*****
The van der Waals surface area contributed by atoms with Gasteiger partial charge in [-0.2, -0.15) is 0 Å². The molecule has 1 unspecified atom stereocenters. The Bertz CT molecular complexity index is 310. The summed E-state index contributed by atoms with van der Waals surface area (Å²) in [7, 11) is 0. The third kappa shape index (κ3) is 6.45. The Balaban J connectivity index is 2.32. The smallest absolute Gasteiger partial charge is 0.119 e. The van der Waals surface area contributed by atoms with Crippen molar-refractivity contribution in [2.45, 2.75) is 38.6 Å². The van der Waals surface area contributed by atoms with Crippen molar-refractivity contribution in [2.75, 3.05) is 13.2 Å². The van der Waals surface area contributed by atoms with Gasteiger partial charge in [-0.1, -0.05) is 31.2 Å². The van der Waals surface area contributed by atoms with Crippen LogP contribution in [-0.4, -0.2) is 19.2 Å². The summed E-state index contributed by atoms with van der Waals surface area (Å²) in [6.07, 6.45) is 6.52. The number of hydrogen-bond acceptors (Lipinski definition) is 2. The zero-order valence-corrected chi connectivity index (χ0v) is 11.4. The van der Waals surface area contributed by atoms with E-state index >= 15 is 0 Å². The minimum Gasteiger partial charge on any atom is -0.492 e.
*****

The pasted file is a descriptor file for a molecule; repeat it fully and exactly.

The van der Waals surface area contributed by atoms with Gasteiger partial charge in [-0.2, -0.15) is 0 Å². The molecule has 1 unspecified atom stereocenters. The Bertz CT molecular complexity index is 310. The summed E-state index contributed by atoms with van der Waals surface area (Å²) in [7, 11) is 0. The third kappa shape index (κ3) is 6.45. The Balaban J connectivity index is 2.32. The smallest absolute Gasteiger partial charge is 0.119 e. The van der Waals surface area contributed by atoms with Crippen molar-refractivity contribution in [2.45, 2.75) is 38.6 Å². The van der Waals surface area contributed by atoms with Crippen molar-refractivity contribution in [2.75, 3.05) is 13.2 Å². The van der Waals surface area contributed by atoms with Gasteiger partial charge in [-0.1, -0.05) is 31.2 Å². The van der Waals surface area contributed by atoms with Crippen LogP contribution in [-0.4, -0.2) is 19.2 Å². The summed E-state index contributed by atoms with van der Waals surface area (Å²) in [6.07, 6.45) is 6.52. The number of hydrogen-bond acceptors (Lipinski definition) is 2. The zero-order valence-corrected chi connectivity index (χ0v) is 11.4. The van der Waals surface area contributed by atoms with E-state index >= 15 is 0 Å². The minimum Gasteiger partial charge on any atom is -0.492 e.